loading...

Nevertheless, Sabrina added a new Rails route.

skelebrina profile image Sabrina ・3 min read

Every year I decide to write a she coded post, it's on a work day where I'm convinced I know very little about some thing and get stuck on it. I even wouldn't be surprised if it was the same thing-- routing in Rails.

Today I was trying to set up routes properly for a new controller. Here's some basic information about routing that I revisited in the process of figuring out what my issue was:

Resource routing

I always get a little mixed up on what a resource even is, so my quick way of thinking about it now is that the resource is the object we're controlling with our controller. The resource is the object we're Create/Read/Update/Delete-ing.

Using the resources keyword in the routes file is a quick way to route seven different HTTP methods, as in the following example from the docs:

resources :photos

This one line maps the following different routes to the photos controller:

Path Controller Method
/photos/new photos new
/photos photos create
/photos/:id photos show
/photos/:id/edit photos edit
/photos/:id photos update
/photos/:id photos delete

This table is available in the Rails docs that also includes the HTTP verbs if you're interested.

If you don't want any of the default methods you can use the only keyword to generate routes for the controller methods you want. An example:

resources :photos, only: [:show]

If you have a singular resource you want to route, you can define it like this:

get 'profile', to: 'users#show' # this uses the controller#action syntax which you'll see a lot in Rails

Nested Resources vs Namespaces

Namespaces are something you want to use when you have controllers that exist under some logical grouping (Ex. Admin::). These would get nested in your routes file in a namespace block like so:

namespace :admin do
  # YOUR RESOURCES HERE
end

And they'd generate paths along the lines of /admin/YOUR_RESOURCE. There are lots of fun ways you can customize this behavior using scopes so that the path looks more to your liking, and you can check out the docs for more.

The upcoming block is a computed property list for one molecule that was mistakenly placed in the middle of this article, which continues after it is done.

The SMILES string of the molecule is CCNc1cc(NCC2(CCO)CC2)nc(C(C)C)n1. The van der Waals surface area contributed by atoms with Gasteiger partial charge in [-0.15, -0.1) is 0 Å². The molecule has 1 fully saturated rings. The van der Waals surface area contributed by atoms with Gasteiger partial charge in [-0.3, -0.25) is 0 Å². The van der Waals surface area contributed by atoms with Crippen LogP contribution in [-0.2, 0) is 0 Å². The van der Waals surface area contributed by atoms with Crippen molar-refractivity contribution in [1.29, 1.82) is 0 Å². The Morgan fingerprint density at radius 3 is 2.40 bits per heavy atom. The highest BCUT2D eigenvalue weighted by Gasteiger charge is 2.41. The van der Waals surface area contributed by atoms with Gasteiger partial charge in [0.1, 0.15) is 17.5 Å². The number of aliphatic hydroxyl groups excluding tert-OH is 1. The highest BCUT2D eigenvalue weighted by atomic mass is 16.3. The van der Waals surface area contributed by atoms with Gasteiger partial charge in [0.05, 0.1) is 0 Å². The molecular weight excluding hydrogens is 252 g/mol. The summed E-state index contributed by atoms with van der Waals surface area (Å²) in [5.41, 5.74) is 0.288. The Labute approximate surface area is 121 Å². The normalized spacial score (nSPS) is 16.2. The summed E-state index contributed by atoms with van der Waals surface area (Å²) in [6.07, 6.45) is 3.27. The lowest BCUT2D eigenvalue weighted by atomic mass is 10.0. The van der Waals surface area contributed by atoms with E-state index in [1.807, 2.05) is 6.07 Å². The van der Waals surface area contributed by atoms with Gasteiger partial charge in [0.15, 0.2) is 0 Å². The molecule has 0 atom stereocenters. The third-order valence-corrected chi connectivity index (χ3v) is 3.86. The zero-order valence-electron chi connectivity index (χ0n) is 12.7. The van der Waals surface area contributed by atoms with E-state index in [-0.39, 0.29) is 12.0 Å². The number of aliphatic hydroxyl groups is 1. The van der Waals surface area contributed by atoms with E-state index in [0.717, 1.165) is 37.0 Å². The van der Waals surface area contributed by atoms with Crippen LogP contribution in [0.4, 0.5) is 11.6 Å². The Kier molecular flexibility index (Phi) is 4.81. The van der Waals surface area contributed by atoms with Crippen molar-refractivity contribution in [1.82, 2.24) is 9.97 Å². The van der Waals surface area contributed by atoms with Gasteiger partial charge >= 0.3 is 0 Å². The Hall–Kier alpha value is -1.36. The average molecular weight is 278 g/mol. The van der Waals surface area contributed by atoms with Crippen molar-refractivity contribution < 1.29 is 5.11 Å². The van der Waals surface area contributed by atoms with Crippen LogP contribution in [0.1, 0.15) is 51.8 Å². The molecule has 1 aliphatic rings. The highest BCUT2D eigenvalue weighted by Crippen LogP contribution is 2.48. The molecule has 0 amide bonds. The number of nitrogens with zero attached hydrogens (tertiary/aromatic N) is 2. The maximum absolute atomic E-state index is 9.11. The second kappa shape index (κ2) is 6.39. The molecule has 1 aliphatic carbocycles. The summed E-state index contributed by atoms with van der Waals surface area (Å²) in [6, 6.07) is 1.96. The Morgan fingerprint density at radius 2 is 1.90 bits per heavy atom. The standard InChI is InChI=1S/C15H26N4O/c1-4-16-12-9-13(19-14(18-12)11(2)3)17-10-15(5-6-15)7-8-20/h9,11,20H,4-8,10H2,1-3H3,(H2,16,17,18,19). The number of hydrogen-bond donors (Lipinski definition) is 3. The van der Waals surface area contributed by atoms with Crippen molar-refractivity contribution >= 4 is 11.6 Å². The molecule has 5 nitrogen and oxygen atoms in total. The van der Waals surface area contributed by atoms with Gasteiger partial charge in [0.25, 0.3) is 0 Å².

Nested resources on the other hand are when you have objects that are associated with each other.

For example, if you had these two classes:

class Photo < ApplicationRecord
  has_many :comments
end

class Comment < ApplicationRecord
  belongs_to :photo
end

Each with their respective controllers.
You could use nested routes to define routes for both of these controllers. In addition to the photos routes we talked about earlier, you'd get the routes for comments as well.

resources :photos do
  resources :comments
end

For example one of the paths this would generate is /:photo_id/comments which would map to the comments#index controller#action.

Member vs Collection

Both of these blocks let us extend beyond those seven default routes that resources generates for us. The big thing to remember here is member is for when we want to specify an id for a specific resource object that we're performing the action on, and collection is for when we want to call a method for the collection of resources as a whole and don't need to specify the id of a specific resource.
Both of these blocks have a single line syntax using on: you can use if you have a one off method you'd like to route in this way.

Once again, the Rails docs are the best place to go to read more.

What was the problem?

Oh, there was more than one file containing routes (it's a big Rails application) and I was editing the wrong (but very similarly named) one 🙃.

Thanks for reading, as always.

Discussion

pic
Editor guide